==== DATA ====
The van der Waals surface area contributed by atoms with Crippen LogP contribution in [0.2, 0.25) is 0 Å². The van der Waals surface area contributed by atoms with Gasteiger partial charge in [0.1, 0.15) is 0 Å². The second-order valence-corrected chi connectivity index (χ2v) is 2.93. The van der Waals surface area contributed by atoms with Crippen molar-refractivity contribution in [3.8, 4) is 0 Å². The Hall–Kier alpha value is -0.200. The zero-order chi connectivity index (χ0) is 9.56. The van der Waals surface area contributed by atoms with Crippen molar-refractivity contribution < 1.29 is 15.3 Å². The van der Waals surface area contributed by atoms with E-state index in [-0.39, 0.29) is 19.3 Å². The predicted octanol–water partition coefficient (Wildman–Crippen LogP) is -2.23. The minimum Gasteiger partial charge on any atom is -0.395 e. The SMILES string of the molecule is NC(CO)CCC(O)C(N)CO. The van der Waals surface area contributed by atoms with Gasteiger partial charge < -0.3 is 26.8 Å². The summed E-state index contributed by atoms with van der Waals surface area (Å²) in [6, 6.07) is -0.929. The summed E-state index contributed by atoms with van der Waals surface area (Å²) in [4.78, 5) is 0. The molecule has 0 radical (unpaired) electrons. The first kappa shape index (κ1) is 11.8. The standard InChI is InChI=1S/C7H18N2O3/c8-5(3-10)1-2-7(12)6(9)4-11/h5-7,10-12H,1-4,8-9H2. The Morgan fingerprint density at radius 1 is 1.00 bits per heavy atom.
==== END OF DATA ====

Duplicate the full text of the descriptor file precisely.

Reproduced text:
The van der Waals surface area contributed by atoms with Crippen LogP contribution in [0.2, 0.25) is 0 Å². The van der Waals surface area contributed by atoms with Gasteiger partial charge in [0.1, 0.15) is 0 Å². The second-order valence-corrected chi connectivity index (χ2v) is 2.93. The van der Waals surface area contributed by atoms with Crippen molar-refractivity contribution in [3.8, 4) is 0 Å². The Hall–Kier alpha value is -0.200. The zero-order chi connectivity index (χ0) is 9.56. The van der Waals surface area contributed by atoms with Crippen molar-refractivity contribution < 1.29 is 15.3 Å². The van der Waals surface area contributed by atoms with E-state index in [-0.39, 0.29) is 19.3 Å². The predicted octanol–water partition coefficient (Wildman–Crippen LogP) is -2.23. The minimum Gasteiger partial charge on any atom is -0.395 e. The SMILES string of the molecule is NC(CO)CCC(O)C(N)CO. The van der Waals surface area contributed by atoms with Gasteiger partial charge < -0.3 is 26.8 Å². The summed E-state index contributed by atoms with van der Waals surface area (Å²) in [6, 6.07) is -0.929. The summed E-state index contributed by atoms with van der Waals surface area (Å²) in [4.78, 5) is 0. The molecule has 0 radical (unpaired) electrons. The first kappa shape index (κ1) is 11.8. The standard InChI is InChI=1S/C7H18N2O3/c8-5(3-10)1-2-7(12)6(9)4-11/h5-7,10-12H,1-4,8-9H2. The Morgan fingerprint density at radius 1 is 1.00 bits per heavy atom.